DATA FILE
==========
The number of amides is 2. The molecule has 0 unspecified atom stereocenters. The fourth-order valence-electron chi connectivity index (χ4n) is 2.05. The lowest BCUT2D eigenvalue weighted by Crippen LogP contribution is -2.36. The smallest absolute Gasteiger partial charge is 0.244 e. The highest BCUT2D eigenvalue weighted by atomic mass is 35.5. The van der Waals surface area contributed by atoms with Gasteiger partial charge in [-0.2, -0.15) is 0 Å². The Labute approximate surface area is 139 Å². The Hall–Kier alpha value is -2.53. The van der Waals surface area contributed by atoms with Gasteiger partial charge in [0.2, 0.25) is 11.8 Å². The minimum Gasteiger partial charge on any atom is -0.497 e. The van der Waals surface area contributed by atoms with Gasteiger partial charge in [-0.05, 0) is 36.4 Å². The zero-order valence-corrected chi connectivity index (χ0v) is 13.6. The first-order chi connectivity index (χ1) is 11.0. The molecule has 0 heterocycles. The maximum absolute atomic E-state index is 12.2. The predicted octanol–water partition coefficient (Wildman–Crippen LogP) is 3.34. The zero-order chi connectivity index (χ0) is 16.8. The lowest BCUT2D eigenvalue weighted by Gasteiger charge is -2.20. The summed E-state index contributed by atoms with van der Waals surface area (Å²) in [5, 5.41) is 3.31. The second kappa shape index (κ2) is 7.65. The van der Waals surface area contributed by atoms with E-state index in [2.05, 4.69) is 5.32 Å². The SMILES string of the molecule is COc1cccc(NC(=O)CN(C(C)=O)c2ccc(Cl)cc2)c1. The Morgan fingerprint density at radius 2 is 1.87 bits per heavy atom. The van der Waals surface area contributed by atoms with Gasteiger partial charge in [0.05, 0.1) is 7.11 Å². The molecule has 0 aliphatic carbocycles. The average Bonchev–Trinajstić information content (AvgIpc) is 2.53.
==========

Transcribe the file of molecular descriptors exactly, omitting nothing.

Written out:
The number of amides is 2. The molecule has 0 unspecified atom stereocenters. The fourth-order valence-electron chi connectivity index (χ4n) is 2.05. The lowest BCUT2D eigenvalue weighted by Crippen LogP contribution is -2.36. The smallest absolute Gasteiger partial charge is 0.244 e. The highest BCUT2D eigenvalue weighted by atomic mass is 35.5. The van der Waals surface area contributed by atoms with Gasteiger partial charge in [-0.2, -0.15) is 0 Å². The Labute approximate surface area is 139 Å². The Hall–Kier alpha value is -2.53. The van der Waals surface area contributed by atoms with Gasteiger partial charge in [0.2, 0.25) is 11.8 Å². The minimum Gasteiger partial charge on any atom is -0.497 e. The van der Waals surface area contributed by atoms with Gasteiger partial charge in [-0.05, 0) is 36.4 Å². The zero-order valence-corrected chi connectivity index (χ0v) is 13.6. The first-order chi connectivity index (χ1) is 11.0. The molecule has 0 heterocycles. The maximum absolute atomic E-state index is 12.2. The predicted octanol–water partition coefficient (Wildman–Crippen LogP) is 3.34. The zero-order chi connectivity index (χ0) is 16.8. The lowest BCUT2D eigenvalue weighted by Gasteiger charge is -2.20. The summed E-state index contributed by atoms with van der Waals surface area (Å²) in [5, 5.41) is 3.31. The second kappa shape index (κ2) is 7.65. The van der Waals surface area contributed by atoms with E-state index in [2.05, 4.69) is 5.32 Å². The SMILES string of the molecule is COc1cccc(NC(=O)CN(C(C)=O)c2ccc(Cl)cc2)c1. The Morgan fingerprint density at radius 2 is 1.87 bits per heavy atom. The van der Waals surface area contributed by atoms with Gasteiger partial charge in [0.05, 0.1) is 7.11 Å². The molecule has 0 aliphatic carbocycles. The average Bonchev–Trinajstić information content (AvgIpc) is 2.53.